Well, we did it again. After lying to everyone, including ourselves, about wanting to step back from serious racing endeavors, we ended up purchasing a Fox Body Mustang. Not only did we buy a Fox Body Mustang, but the one we purchased was a former race car, and a grudge car at that. The idea of it ever being street-legal was as far-fetched as converting its extremely-lightened chassis into a competitive Ultra Street Shootout Class car. However, where there’s a will, there’s a way, and once again, we found ourselves building a car for class racing.
Ultra Street Class
Ultra Street is a heads-up radial small-tire class designed for American production vehicles. Participants can choose between V6, inline-six, small- or big-block V8 engines and use a single power adder. Depending on their engine combination, tire choice, and fuel, they can qualify for weight breaks. To us, it was essentially a balancing act, determining what generates the most power while still benefiting from the most weight reductions.
So, why Ultra Street? While racing is in our blood, our experience with our former X275 car, Project Evil, taught us that the faster the class, the more expensive it becomes. Not only that, but the X275 car required constant maintenance and an enormous amount of man-hours just to keep it running throughout the season. By the end of it all, we were burnt out. Ultra Street addresses some of these concerns with rules that promote engine longevity and provide a comparatively lower cost to participate in than X275 or Pro 275.
We’re also accustomed to building cars for radial racing and are big fans of Ford’s 8.2-deck small-block engine. Our goal was to construct a small-block Ford with a 76mm turbocharger, adhering to the class restrictions. While the turbocharged setup doesn’t offer as many weight breaks as a nitrous-powered 8.2-deck build, we decided to minimize consumables, including nitrous oxide, to make our season go a little smoother.
Currently, the class is full of cars running 1/8-mile passes in the 4.5-4.7- second range. While our car will sit around 3,000 pounds, we wanted to have at least 1,400-1,500 wheel horsepower on tap. We enlisted the help of KBX Performance and Bennett Racing Engines to ensure that our small-block Ford would not only last, but thrive.
The Ford-Midable Fox
The Fox Body has become the most sought-after chassis in drag racing, so it’s no surprise that when we were in a hurry to find a new stock-style suspension chassis, we came across a few built ones with drag racing in mind. We had gotten ahead of ourselves and instead of waiting for a former Ultra Street car to come up for sale, we decided to explore a former supercharged grudge car and have our chassis expert transform it into what we initially wanted. It’s an undertaking that I’m sure he was thrilled about.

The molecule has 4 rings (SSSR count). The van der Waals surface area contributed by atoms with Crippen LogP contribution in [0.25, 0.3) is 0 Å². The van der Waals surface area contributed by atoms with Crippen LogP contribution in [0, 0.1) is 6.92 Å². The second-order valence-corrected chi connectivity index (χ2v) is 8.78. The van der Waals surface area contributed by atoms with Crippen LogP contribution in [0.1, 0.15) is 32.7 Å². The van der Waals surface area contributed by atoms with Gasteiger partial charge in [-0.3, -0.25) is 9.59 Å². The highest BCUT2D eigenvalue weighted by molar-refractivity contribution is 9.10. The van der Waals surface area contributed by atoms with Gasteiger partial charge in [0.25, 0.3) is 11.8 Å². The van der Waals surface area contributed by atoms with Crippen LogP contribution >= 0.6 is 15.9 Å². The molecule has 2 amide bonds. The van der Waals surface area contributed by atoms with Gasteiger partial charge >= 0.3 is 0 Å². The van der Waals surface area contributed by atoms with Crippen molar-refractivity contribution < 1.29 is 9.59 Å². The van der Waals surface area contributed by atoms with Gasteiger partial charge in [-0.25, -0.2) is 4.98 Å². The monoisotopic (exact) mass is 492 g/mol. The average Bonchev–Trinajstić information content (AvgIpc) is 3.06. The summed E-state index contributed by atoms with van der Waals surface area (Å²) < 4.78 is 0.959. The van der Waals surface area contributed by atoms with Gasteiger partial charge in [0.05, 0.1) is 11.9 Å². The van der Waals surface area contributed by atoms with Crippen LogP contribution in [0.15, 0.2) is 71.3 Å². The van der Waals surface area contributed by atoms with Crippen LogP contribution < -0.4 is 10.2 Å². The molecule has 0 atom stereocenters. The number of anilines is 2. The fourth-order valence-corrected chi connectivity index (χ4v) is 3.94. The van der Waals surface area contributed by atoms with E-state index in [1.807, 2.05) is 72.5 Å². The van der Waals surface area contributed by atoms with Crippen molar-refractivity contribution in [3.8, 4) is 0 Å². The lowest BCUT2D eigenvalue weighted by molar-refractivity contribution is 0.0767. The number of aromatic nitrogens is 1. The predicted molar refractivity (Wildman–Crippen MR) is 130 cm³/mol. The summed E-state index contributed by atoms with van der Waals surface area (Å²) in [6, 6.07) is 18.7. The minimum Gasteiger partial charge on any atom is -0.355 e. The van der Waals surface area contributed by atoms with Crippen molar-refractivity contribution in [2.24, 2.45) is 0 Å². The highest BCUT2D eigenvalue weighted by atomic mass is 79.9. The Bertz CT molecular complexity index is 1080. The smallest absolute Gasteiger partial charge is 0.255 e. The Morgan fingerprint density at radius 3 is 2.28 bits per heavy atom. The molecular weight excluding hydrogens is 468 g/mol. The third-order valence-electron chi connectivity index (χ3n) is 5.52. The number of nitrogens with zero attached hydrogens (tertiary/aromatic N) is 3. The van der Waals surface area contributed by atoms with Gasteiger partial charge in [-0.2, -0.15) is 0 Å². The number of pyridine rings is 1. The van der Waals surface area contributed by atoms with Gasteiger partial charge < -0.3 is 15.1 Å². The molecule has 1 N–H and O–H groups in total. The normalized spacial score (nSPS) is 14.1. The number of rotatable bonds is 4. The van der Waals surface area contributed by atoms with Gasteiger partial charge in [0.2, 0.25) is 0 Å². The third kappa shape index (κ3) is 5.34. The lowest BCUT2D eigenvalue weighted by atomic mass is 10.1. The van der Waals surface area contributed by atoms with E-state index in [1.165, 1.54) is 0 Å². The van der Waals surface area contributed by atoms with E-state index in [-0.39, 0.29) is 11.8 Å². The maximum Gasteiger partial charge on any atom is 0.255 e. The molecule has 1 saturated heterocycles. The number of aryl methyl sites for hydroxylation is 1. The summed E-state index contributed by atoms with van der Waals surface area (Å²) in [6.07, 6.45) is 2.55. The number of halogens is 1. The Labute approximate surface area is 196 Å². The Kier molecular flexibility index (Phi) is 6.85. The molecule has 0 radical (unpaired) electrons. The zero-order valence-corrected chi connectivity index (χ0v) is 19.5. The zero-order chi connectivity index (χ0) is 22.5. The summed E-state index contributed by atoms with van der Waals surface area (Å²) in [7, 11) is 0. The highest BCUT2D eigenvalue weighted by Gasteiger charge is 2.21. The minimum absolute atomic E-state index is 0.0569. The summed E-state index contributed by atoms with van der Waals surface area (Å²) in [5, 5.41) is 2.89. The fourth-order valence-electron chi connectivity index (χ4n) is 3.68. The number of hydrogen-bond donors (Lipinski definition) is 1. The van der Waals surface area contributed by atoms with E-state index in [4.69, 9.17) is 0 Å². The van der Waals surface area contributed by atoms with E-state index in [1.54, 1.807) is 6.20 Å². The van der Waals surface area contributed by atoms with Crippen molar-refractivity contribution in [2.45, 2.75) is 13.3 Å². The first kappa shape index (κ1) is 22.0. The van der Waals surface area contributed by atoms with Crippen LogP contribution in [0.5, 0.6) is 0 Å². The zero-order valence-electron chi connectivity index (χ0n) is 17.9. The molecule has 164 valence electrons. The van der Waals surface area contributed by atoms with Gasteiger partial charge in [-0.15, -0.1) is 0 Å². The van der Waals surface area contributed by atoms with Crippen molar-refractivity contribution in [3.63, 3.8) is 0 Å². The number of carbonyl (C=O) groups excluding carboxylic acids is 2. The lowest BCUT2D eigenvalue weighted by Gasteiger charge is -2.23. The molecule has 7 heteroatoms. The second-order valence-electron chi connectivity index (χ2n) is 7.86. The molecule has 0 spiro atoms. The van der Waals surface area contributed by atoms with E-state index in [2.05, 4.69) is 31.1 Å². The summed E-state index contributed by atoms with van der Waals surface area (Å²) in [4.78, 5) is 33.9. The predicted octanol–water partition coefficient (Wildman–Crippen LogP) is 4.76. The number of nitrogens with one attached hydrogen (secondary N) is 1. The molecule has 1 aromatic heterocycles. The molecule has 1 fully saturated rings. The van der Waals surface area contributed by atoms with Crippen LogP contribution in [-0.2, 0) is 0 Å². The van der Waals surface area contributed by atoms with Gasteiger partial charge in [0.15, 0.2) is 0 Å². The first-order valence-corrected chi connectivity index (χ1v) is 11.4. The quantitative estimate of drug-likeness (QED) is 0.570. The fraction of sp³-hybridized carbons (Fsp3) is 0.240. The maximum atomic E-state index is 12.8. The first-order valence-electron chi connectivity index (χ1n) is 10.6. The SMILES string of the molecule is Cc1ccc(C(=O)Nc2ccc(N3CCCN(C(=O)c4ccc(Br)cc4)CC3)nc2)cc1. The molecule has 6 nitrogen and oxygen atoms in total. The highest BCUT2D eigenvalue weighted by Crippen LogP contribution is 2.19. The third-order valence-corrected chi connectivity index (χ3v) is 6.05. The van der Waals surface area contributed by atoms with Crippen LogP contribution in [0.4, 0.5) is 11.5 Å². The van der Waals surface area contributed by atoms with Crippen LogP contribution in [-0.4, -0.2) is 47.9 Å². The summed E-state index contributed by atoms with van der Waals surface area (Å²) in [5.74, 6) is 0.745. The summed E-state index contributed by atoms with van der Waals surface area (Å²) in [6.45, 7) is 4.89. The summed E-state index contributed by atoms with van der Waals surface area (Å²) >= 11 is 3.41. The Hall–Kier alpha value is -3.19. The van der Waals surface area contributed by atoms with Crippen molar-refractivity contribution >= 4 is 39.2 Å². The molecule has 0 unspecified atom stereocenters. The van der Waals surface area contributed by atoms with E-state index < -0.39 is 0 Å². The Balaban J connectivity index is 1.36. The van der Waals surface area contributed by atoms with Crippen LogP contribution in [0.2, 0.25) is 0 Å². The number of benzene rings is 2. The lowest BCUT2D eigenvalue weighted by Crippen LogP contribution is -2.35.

We were aware of the need to make some adjustments in this build. After all, safety standards differ significantly from one person to another, and especially when transitioning away from the grudge racing scene. But with a 25.5 cage already installed, how many changes could possibly need to be made? Short answer: a lot. Before we could even consider installing a drivetrain, significant chassis modifications were necessary.
25.3 Reasons For Safety
The major issue we immediately identified was the cage. The existing 25.5 cage was connected to the factory floor pan and tubing clumsily inserted into the frame rails. Basic subframe connectors attempted to minimize chassis flex. However, this setup didn’t meet our needs, so we chose to remove the entire factory floor pan and transmission tunnel.
With the floor pan removed, we created a new center section that added extra bracing while integrating with the 25.5 cage. We also made adjustments to the funny car cage to suit our driver’s seat preference, and added more gussets to the B-pillar bar. While I won’t go into all the small details our fabricator had to address and redesign, it’s safe to say our next build may come with a higher hourly rate. The outcome of our chassis work is 25.3-certified, but with some 25.2 tubes added, that meets SFI regulations for the speed and elapsed times we’re aiming for.
While the rear of the car retained its stock-suspension setup, it required a full mini tub and sheet metal work. To enhance strength, we also installed Merillat Racing torque boxes. During this process, we noticed that the parachute mount was bent, but it was leaning toward the front of the car instead of being pulled back. We later discovered that the previous owner had used the mount as a push bar. This wasn’t a major concern, except that the parachute mount lacked reinforcement and was bending when pushing the 3,000-pound car across the pits.
The front end presented some head-scratching puzzles as we tried to figure out why everything in front of the struts had been removed, and how the construction of the tubular front end was made. We replaced the previous K-member with a Racecraft unit and delved into the tubular front end. We extended it to accommodate the engine properly and installed new caster/camber plates. Additionally, we addressed the crooked rear transmission crossmember, which could have caused issues down the road.
Realigning Chassis Priorities
You might think we are disappointed with all the discoveries, but honestly, this is how racing goes. Yes, we could have paid for a new Ultra Street chassis or waited for a used one to become available, but that’s not our style. There’s something uniquely satisfying about taking a chassis and repurposing it for a specific class, and, above all, safety.
In the coming months we’ll be talking about engine build and even dive heavily into the fabrication of our turbo setup. So, if you’re excited about our Ultra Street project, stay tuned, because we’re just getting started.